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Judge Lawrence D. Bailey, long a resident of Emporia and the pioneer lawyer of Southwestern Kansas, also accomplished much in forwarding the agricultural interests of the state. He was a New Hampshire man, born at Sutton, Merrimack County, August 26, 1819. He was of an old Euglish manufacturing family, and his American ancestors are said to have built the first woolen factory in America at what is now Georgetown, Massachusetts. The judge was educated in Pennsylvania, read law and was admitted to the bar in July, 1846, and after practicing three years in New Hampshire started for California, by way of Cape Horn. After spending four years on the coast, engaged in lumbering, gold digging, practicing law and editorial work, he returned to New Hampshire in the fall of 1853. He then practiced law in his native state until he started for Kansas in the spring of 1857.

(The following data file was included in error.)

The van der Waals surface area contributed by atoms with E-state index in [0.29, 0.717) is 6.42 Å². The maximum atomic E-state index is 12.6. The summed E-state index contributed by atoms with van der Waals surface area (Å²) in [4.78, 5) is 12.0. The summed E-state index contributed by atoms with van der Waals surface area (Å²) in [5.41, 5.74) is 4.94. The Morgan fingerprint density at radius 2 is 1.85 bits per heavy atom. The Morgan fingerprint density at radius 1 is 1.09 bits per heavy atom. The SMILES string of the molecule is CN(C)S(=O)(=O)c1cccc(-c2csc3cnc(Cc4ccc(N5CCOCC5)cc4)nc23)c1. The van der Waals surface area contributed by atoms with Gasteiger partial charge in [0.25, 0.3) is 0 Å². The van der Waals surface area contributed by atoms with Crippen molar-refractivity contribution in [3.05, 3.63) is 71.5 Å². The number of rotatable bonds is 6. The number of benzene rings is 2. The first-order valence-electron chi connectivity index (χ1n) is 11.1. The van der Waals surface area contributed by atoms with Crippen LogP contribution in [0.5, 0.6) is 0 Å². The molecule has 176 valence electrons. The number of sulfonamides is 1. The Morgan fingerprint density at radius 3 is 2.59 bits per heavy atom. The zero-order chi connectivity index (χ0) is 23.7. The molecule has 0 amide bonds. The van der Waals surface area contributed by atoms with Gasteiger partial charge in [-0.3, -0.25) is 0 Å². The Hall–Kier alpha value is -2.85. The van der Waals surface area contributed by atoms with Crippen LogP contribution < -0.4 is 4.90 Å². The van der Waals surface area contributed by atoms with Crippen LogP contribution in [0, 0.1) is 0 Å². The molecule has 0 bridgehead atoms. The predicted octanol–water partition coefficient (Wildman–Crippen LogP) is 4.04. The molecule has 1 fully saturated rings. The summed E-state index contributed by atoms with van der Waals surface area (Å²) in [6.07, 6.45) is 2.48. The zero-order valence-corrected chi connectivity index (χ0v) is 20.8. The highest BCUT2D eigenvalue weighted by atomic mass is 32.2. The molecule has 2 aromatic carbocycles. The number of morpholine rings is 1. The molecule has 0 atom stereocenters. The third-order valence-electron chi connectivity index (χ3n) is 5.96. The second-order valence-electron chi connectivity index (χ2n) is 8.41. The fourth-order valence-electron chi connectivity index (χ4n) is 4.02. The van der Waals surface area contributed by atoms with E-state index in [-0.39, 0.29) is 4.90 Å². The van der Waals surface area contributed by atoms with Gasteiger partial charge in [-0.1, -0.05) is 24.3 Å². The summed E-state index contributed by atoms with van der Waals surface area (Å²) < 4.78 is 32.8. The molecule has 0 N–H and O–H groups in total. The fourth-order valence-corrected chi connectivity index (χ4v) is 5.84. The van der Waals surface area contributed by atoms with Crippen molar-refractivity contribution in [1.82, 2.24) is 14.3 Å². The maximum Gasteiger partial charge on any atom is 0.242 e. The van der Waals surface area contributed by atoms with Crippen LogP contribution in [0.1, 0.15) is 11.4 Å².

On the second of April, of that year, Judge Bailey settled on a claim near Clinton, Douglas County, but in the following September opened a law office at Emporia. In 1858 he was elected to the Territorial Legislature; in the following year became associate justice of the Supreme Court of Kansas, under the Wyandotte constitution, and in 1862 was re-elected for six years, under statehood. In 1863 he assisted in organizing the State Board of Agriculture, serving as its president for four successive terms. In the same year he established the Kansas Farmer, and was one of the founders of the State Normal School. The later years of his life he spent in the management of his large agricultural intereats, becoming a resident of Garden City, where he died in October, 1891.